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What to expect in 2022?

2022 market outlook from leading shipbroker Simpson Spence Young


After a volatile 2021, leading shipbroker Simpson Spence Young (SSY) looks at the next 12 months and highlights areas of particular interest in their 2022 Outlook Report. This comprehensive analysis looks at various drivers of shipping markets, including how developing emissions regulations may affect the state of play.

Contributions come from a range of senior research and broking experts and cover dry bulk, tanker and gas freight markets; shipping investments, CO2 emissions, FFAs, metals and energy derivatives.

SSY Chairman Mark Richardson said:

“This publication aims to provide you with a summary of the key issues that affected shipping markets in 2021 and what we are expecting to see in 2022.

“In looking at 2021 and drawing conclusions about the year ahead, Covid continues to be a constant presence. In sectors where pricing has been vulnerable to weakness it dampens growth prospects and where there is tightness of supply it adds uncertainty and stokes volatility.”

Highlights include: 

Dry Bulk

“Seldom has a year been as eventful as 2021 for the dry bulk freight market. Vessel earnings across all main bulker sizes jumped to 13-year highs buoyed by recovering demand outside China, coal and iron ore prices spiralled to record levels, and smaller bulkers were suddenly in demand for both container and de-containerised cargoes due to supply chain dislocations creating chronic capacity shortages in the boxship market.” (P6)


“The emergence of the Omicron variant does pose a risk to oil consumption and therefore tanker demand in early 2022 but this will depend on the severity of this strain and the scale of country-led responses to curtailing its spread…” (P13)


“From 2024 onward the LNG market will see a serious uptick in LNG production coming online. As a result, Owners in the last six months have moved aggressively with the yards in South Korea to book slots and to try and secure competitive prices. As a result, in the period of July-December, new building prices have increased over $10 million dollars for a single unit…” (P35)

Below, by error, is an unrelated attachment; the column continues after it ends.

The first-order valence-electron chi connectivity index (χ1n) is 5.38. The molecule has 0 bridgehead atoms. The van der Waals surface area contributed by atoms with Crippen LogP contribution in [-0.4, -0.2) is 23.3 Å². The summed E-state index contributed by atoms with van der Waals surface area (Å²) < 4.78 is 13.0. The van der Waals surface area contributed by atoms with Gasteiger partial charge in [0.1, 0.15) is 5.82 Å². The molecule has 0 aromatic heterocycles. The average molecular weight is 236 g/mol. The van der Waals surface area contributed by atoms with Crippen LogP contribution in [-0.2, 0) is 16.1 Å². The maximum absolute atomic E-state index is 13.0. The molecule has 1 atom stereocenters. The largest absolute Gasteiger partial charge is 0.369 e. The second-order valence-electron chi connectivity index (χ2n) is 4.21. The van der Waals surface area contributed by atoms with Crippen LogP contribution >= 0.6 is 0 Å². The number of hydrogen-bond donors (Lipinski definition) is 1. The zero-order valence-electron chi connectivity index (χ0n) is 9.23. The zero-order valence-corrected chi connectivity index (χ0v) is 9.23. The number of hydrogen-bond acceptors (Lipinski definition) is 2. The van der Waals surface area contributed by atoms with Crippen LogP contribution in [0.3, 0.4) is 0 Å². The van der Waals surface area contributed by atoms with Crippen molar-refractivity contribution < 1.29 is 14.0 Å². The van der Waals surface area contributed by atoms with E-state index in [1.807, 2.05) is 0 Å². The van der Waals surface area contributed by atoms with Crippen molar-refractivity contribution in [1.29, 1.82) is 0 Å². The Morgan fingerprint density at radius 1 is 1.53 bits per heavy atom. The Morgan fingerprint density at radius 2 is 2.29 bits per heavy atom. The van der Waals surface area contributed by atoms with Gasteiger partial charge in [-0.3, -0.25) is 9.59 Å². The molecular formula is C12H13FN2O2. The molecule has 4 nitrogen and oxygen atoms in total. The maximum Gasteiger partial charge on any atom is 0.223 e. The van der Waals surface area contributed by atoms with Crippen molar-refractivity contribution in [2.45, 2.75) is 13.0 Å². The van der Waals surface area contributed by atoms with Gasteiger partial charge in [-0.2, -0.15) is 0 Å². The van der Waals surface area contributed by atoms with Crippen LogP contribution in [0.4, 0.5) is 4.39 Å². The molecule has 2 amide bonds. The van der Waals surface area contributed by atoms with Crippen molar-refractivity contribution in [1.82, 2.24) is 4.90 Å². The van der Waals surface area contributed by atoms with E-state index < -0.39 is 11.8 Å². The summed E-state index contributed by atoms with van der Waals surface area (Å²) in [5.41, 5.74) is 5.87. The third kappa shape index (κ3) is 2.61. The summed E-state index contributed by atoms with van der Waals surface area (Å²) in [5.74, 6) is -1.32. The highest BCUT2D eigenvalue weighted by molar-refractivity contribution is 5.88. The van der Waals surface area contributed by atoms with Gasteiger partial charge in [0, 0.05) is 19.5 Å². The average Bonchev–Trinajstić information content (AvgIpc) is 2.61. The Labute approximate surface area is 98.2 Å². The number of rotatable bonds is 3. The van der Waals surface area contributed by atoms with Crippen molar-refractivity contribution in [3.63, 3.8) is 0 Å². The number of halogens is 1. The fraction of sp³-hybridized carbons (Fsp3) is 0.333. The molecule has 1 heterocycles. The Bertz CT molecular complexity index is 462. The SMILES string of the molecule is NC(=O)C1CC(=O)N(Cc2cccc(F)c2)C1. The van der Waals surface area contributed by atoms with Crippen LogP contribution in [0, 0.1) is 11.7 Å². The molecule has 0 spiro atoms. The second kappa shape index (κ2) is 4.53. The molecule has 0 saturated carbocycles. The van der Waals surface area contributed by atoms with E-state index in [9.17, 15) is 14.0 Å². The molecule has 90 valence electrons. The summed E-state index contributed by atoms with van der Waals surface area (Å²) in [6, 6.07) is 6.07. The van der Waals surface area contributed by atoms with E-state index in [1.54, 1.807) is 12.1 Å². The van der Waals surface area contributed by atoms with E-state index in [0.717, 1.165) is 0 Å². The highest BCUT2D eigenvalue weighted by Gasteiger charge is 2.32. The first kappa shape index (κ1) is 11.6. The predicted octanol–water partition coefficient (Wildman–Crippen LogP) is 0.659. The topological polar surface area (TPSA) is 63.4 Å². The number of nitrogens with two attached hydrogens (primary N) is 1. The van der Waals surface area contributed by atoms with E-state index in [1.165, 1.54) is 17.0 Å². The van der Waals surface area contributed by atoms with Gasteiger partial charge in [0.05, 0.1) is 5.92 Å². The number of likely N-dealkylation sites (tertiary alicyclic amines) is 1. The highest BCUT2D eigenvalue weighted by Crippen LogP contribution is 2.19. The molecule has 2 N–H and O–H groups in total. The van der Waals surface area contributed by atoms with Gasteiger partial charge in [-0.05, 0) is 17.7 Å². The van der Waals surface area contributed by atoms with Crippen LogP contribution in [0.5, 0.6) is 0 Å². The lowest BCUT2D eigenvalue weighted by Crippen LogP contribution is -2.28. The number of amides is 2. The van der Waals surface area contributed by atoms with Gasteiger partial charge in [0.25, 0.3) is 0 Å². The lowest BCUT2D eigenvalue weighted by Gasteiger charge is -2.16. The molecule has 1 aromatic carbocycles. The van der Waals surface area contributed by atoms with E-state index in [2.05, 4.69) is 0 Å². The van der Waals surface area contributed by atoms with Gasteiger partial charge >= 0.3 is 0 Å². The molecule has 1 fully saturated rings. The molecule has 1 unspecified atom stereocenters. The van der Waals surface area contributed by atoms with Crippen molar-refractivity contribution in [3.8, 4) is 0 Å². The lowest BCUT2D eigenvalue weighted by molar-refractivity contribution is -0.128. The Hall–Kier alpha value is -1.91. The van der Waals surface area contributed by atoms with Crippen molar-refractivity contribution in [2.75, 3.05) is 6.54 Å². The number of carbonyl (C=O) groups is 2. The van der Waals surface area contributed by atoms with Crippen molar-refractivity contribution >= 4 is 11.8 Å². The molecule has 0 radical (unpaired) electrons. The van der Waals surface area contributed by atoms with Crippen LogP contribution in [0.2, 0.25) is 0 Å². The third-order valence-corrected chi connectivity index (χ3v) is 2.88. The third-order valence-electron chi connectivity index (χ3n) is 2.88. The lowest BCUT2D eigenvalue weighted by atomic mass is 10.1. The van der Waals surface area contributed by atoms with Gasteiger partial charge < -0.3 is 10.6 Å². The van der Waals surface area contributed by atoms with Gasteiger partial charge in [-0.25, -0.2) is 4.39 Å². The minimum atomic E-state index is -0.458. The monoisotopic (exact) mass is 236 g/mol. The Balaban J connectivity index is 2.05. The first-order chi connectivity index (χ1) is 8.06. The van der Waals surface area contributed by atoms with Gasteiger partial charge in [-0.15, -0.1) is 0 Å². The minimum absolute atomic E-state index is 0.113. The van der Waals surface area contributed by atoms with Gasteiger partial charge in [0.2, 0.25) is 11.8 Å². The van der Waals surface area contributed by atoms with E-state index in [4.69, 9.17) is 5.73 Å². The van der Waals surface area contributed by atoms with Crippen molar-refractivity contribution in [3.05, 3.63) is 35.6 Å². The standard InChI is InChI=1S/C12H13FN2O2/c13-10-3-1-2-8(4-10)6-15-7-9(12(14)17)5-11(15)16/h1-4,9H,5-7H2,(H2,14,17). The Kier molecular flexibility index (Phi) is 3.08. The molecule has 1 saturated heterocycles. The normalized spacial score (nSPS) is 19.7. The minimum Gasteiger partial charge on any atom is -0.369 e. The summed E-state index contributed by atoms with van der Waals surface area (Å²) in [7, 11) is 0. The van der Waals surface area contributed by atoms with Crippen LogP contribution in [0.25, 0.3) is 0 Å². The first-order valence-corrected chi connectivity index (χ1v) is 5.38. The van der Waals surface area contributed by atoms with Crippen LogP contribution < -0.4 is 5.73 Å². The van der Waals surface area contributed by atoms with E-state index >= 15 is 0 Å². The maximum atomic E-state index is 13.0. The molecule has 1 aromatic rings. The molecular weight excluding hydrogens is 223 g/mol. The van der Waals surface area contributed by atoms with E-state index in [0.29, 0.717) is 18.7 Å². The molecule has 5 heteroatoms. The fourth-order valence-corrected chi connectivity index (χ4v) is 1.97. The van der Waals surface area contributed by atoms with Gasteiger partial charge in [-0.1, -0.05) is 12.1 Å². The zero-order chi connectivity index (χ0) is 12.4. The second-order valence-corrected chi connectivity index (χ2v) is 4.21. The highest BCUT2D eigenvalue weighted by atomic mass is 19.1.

Dry FFAs

“In last year’s edition of this publication, we confidently anticipated a year-on-year growth of 20% but this was far exceeded by the actual growth of over 60%, driven by a strong resurgence in Panamax, Supramax and even Handysize FFA trading…” (P29)

Shipping Emissions

“Against a backdrop of mandatory regulation, 2021 has also seen an increase in voluntary decarbonization activity by charterer and owner alike. At last count 27 shipping companies have signed the Sea Cargo Charter accord, more than treble the eight original signatories in late 2020…” (P42)

Metals Derivatives

“Power in europe has exacerbated tightness in energy intensive metals such as zinc and aluminium, causing supply cuts and pushing prices/premiums as stocks still remain low in those regions. Demand has been damaged through lack of raw materials needed in some manufacturing processes, such as those used in automotives, causing some respite from highs…” (P30)


    Read the full report here.


    Article shared by courtesy of Simpson Spence Young, the world’s largest independent shipbroker. Their 400 employees cover each major market including dry cargo chartering, tanker chartering, LNG chartering and projects, ship sale and purchase, chemical chartering, consultancy and research, futures and towage.



    Narjiss Ghajour

    Editor-in-Chief of Maritime Professionals

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